One Step Forwards….
I’ve been documenting and sharing my experiences with returning to work over the last few weeks. It’s been a rollercoaster of an experience. Some days have been great. Others have been awful. Realistically, as lovely as my manager is, he hasn’t handled my return massively well. Last week I told you I how I’d had to take control and finally get some structure agreed, a difficult experience for me as I had to battle with anxiety the whole way through. Well, one of the things we agreed was at some point I would take the time to talk to the team about what had been going on with me and how we can handle my mental health situation in the office.
Of All the Days….
Ironically the day my manager chose was Thursday, which was also Time to Talk day. If you aren’t already aware, Time to Talk day is a big thing. The opportunity to talk openly about mental health in the hope to raise understanding and reduce stigma. It’s been all over social media and is having a great impact. So in short, in a private team meeting I explained as much as I was comfortable with to my colleagues about how depression and anxiety have wrought havoc on me for the last six months.
So how did it go? I’ll tell you in one word: Incredible!
It didn’t matter that by pure coincidence we’d chosen Time to Talk day. What mattered was how brilliantly supportive my colleagues were. They listened, without judgement, and took on board the things I had to say. I’m not saying I didn’t nearly go to pieces a few times, I really did! But it was worth it! Really, really worth it!
Make the Time to Talk
Sometimes as sufferers we can end up being the greatest barrier to ourselves. Yes, depression can be hugely limiting. It can force you to be reclusive and anti-social. But part of recovery is overcoming these symptoms. I’ll admit, it isn’t easy. There are days when depression and anxiety win.
But not every day. Like Syrio Forel in Game of Thrones, we choose what to fight, to not succumb to what some see as inevitable.
Making the effort, making that time to talk to my colleagues was a huge step for me. I didn’t think I could do it. But I did. Yes, a great deal of preparation on my part was involved. Yes, my speech went as it so often does when I’m anxious. But I did it. It’s possible for anyone. It just may take time and preparation. If you’d asked me a year ago if Alex would be able to stand up in front of a room full of students and talk openly about his mental health, I’d have said no. But on Friday that’s exactly what he did! It’s what we both did. It may have exhausted us, depleted our energy to the point that we both took a hit mentally. But we did it!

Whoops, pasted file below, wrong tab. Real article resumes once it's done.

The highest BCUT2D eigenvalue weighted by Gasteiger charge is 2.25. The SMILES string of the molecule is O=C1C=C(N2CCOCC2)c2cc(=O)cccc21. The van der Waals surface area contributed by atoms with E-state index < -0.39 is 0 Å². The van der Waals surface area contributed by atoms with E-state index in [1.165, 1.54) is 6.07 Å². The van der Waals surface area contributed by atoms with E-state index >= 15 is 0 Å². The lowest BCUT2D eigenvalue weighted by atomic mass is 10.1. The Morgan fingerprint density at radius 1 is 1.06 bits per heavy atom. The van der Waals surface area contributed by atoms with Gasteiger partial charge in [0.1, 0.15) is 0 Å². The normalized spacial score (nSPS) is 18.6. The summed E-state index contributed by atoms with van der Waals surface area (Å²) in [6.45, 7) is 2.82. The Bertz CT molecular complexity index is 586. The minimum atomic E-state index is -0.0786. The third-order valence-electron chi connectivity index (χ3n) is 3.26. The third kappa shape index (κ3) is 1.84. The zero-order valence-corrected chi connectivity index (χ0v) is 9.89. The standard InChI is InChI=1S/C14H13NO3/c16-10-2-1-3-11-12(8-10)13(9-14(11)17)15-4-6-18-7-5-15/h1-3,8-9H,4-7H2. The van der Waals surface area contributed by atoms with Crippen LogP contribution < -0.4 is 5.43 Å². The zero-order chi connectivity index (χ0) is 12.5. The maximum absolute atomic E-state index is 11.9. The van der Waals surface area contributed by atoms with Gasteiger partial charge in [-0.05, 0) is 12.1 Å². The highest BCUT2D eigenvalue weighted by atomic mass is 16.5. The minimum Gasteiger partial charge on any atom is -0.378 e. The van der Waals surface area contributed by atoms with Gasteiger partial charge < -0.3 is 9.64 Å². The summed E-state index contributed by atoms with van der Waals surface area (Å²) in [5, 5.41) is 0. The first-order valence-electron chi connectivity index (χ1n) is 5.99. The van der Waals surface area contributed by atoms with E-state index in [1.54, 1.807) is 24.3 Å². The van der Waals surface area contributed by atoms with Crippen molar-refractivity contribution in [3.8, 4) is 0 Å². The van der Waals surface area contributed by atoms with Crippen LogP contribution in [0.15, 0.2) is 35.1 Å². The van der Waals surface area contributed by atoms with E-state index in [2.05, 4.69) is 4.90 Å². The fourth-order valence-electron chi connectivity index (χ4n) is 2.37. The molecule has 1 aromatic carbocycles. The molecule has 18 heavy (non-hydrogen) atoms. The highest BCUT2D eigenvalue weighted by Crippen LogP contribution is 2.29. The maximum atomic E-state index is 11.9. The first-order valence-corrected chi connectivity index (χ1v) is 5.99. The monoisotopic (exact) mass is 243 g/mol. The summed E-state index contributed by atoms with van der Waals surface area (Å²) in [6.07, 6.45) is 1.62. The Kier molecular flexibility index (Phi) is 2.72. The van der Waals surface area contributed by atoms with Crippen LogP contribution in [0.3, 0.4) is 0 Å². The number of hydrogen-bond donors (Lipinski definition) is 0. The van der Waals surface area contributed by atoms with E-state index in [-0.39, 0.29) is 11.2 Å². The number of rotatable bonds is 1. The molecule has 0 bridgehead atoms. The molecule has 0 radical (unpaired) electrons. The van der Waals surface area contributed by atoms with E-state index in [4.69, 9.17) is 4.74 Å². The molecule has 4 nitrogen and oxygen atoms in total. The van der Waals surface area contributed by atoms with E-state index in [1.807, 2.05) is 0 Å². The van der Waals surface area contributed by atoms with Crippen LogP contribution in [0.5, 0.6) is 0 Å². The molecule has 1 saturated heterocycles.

We took the time to talk and in doing so raised awareness of mental health. We achieved what some would have thought impossible. Two people who at times can be crippled by anxiety and depression, were able to talk about how their mental health has affected them. They were able to inform, educate and encourage people to be more open about mental illness, to look at new ways of supporting someone going through this.
One criticism that is often leveled at sufferers of depression is they wallow in it. That sufferers allow the illness to become their identity, which in turn never allows recovery. One particularly vocal individual on Imgur often spouts this at anyone and everyone who they think will listen. But the truth of the matter is that when you are living in the darkness it can be hard to see the way through. The trick is remembering that there is a way through. It may take a while, you may never be fully free of it. But you can learn to live your life with mental illness. Like for me and Alex it may even provide you with a purpose, who knows?
All I know is that by taking the time to talk openly about our issues with mental health, we’ve helped others gain an understanding of it. That alone is worth it.
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